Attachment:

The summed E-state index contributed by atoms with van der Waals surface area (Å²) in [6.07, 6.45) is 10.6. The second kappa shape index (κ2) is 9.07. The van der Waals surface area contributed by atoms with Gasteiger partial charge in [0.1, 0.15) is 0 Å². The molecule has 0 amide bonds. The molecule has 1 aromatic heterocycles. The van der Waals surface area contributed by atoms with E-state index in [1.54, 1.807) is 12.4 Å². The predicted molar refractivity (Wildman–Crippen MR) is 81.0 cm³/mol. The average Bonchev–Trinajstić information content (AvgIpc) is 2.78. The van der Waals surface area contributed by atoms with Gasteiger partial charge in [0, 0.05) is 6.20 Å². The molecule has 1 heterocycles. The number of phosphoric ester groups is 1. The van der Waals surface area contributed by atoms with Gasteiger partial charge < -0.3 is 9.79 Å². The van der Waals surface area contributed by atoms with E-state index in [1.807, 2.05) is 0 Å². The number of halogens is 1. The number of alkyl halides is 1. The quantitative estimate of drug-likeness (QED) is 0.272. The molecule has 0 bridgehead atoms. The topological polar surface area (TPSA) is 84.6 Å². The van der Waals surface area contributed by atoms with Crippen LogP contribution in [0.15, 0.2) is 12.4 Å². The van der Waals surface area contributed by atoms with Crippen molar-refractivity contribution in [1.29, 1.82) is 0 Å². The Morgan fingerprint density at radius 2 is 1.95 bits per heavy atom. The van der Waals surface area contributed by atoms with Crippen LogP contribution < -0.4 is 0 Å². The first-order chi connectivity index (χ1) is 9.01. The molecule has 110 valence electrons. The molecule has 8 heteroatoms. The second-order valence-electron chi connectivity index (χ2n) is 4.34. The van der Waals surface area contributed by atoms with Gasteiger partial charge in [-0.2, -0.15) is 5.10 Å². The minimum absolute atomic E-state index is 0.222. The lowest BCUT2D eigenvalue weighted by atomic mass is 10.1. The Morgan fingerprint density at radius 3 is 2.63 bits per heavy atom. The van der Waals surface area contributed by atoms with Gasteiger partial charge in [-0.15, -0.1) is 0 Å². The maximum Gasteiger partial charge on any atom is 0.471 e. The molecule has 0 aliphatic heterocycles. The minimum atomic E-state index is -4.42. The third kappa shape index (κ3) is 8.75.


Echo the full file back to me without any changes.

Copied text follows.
The summed E-state index contributed by atoms with van der Waals surface area (Å²) in [6.07, 6.45) is 10.6. The second kappa shape index (κ2) is 9.07. The van der Waals surface area contributed by atoms with Gasteiger partial charge in [0.1, 0.15) is 0 Å². The molecule has 0 amide bonds. The molecule has 1 aromatic heterocycles. The van der Waals surface area contributed by atoms with E-state index in [1.54, 1.807) is 12.4 Å². The predicted molar refractivity (Wildman–Crippen MR) is 81.0 cm³/mol. The average Bonchev–Trinajstić information content (AvgIpc) is 2.78. The van der Waals surface area contributed by atoms with Gasteiger partial charge in [0, 0.05) is 6.20 Å². The molecule has 1 heterocycles. The number of phosphoric ester groups is 1. The van der Waals surface area contributed by atoms with Gasteiger partial charge < -0.3 is 9.79 Å². The van der Waals surface area contributed by atoms with E-state index in [1.807, 2.05) is 0 Å². The number of halogens is 1. The number of alkyl halides is 1. The quantitative estimate of drug-likeness (QED) is 0.272. The molecule has 0 bridgehead atoms. The topological polar surface area (TPSA) is 84.6 Å². The van der Waals surface area contributed by atoms with Crippen LogP contribution in [0.15, 0.2) is 12.4 Å². The van der Waals surface area contributed by atoms with Crippen molar-refractivity contribution in [1.29, 1.82) is 0 Å². The Morgan fingerprint density at radius 2 is 1.95 bits per heavy atom. The van der Waals surface area contributed by atoms with Crippen LogP contribution < -0.4 is 0 Å². The first-order chi connectivity index (χ1) is 9.01. The molecule has 110 valence electrons. The molecule has 8 heteroatoms. The second-order valence-electron chi connectivity index (χ2n) is 4.34. The van der Waals surface area contributed by atoms with Gasteiger partial charge in [-0.2, -0.15) is 5.10 Å². The minimum absolute atomic E-state index is 0.222. The lowest BCUT2D eigenvalue weighted by atomic mass is 10.1. The Morgan fingerprint density at radius 3 is 2.63 bits per heavy atom. The van der Waals surface area contributed by atoms with Gasteiger partial charge in [-0.15, -0.1) is 0 Å². The maximum Gasteiger partial charge on any atom is 0.471 e. The molecule has 0 aliphatic heterocycles. The minimum atomic E-state index is -4.42. The third kappa shape index (κ3) is 8.75.